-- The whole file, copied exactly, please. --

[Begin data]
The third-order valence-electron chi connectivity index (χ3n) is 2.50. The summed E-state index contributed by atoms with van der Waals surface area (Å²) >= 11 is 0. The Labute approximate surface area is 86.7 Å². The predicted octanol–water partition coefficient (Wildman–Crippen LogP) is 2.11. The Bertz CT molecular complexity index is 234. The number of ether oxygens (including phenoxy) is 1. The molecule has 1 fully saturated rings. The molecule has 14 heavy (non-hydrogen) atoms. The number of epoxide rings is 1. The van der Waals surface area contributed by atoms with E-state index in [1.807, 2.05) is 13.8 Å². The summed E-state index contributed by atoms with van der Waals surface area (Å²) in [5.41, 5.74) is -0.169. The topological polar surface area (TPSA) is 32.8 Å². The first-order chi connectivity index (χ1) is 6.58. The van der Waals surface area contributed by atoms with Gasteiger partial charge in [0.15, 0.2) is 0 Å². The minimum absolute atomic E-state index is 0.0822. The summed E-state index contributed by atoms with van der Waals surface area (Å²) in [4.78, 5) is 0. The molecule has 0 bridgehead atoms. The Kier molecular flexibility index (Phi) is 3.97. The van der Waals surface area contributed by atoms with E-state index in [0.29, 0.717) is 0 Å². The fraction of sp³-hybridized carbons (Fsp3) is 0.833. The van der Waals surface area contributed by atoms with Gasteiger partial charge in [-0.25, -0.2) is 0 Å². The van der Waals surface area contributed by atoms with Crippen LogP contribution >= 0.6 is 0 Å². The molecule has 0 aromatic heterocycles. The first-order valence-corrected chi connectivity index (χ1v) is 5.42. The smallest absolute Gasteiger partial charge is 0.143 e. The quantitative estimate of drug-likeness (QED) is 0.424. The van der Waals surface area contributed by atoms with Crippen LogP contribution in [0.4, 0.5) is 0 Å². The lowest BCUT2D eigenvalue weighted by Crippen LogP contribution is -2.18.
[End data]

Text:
The third-order valence-electron chi connectivity index (χ3n) is 2.50. The summed E-state index contributed by atoms with van der Waals surface area (Å²) >= 11 is 0. The Labute approximate surface area is 86.7 Å². The predicted octanol–water partition coefficient (Wildman–Crippen LogP) is 2.11. The Bertz CT molecular complexity index is 234. The number of ether oxygens (including phenoxy) is 1. The molecule has 1 fully saturated rings. The molecule has 14 heavy (non-hydrogen) atoms. The number of epoxide rings is 1. The van der Waals surface area contributed by atoms with E-state index in [1.807, 2.05) is 13.8 Å². The summed E-state index contributed by atoms with van der Waals surface area (Å²) in [5.41, 5.74) is -0.169. The topological polar surface area (TPSA) is 32.8 Å². The first-order chi connectivity index (χ1) is 6.58. The van der Waals surface area contributed by atoms with Gasteiger partial charge in [0.15, 0.2) is 0 Å². The minimum absolute atomic E-state index is 0.0822. The summed E-state index contributed by atoms with van der Waals surface area (Å²) in [4.78, 5) is 0. The molecule has 0 bridgehead atoms. The Kier molecular flexibility index (Phi) is 3.97. The van der Waals surface area contributed by atoms with E-state index in [0.29, 0.717) is 0 Å². The fraction of sp³-hybridized carbons (Fsp3) is 0.833. The van der Waals surface area contributed by atoms with Gasteiger partial charge in [-0.25, -0.2) is 0 Å². The van der Waals surface area contributed by atoms with Crippen LogP contribution >= 0.6 is 0 Å². The molecule has 0 aromatic heterocycles. The first-order valence-corrected chi connectivity index (χ1v) is 5.42. The smallest absolute Gasteiger partial charge is 0.143 e. The quantitative estimate of drug-likeness (QED) is 0.424. The van der Waals surface area contributed by atoms with Crippen LogP contribution in [0.4, 0.5) is 0 Å². The lowest BCUT2D eigenvalue weighted by Crippen LogP contribution is -2.18.